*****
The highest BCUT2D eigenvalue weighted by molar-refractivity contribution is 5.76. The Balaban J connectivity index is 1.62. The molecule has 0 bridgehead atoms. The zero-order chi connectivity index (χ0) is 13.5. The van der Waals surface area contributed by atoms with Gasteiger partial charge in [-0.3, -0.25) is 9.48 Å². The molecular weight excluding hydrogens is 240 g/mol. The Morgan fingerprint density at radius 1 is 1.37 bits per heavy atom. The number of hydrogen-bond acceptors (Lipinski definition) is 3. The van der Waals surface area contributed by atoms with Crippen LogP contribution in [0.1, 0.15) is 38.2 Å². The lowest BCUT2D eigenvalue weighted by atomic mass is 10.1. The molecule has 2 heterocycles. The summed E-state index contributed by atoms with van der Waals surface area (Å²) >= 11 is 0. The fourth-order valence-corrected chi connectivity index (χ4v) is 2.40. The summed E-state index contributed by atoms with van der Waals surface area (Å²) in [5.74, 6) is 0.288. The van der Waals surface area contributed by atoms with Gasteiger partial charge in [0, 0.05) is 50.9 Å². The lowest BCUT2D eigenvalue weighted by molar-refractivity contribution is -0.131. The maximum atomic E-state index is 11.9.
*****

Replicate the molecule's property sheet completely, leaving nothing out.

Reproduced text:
The highest BCUT2D eigenvalue weighted by molar-refractivity contribution is 5.76. The Balaban J connectivity index is 1.62. The molecule has 0 bridgehead atoms. The zero-order chi connectivity index (χ0) is 13.5. The van der Waals surface area contributed by atoms with Gasteiger partial charge in [-0.3, -0.25) is 9.48 Å². The molecular weight excluding hydrogens is 240 g/mol. The Morgan fingerprint density at radius 1 is 1.37 bits per heavy atom. The number of hydrogen-bond acceptors (Lipinski definition) is 3. The van der Waals surface area contributed by atoms with Crippen LogP contribution in [0.1, 0.15) is 38.2 Å². The lowest BCUT2D eigenvalue weighted by atomic mass is 10.1. The molecule has 2 heterocycles. The summed E-state index contributed by atoms with van der Waals surface area (Å²) >= 11 is 0. The fourth-order valence-corrected chi connectivity index (χ4v) is 2.40. The summed E-state index contributed by atoms with van der Waals surface area (Å²) in [5.74, 6) is 0.288. The van der Waals surface area contributed by atoms with Gasteiger partial charge in [0, 0.05) is 50.9 Å². The lowest BCUT2D eigenvalue weighted by molar-refractivity contribution is -0.131. The maximum atomic E-state index is 11.9.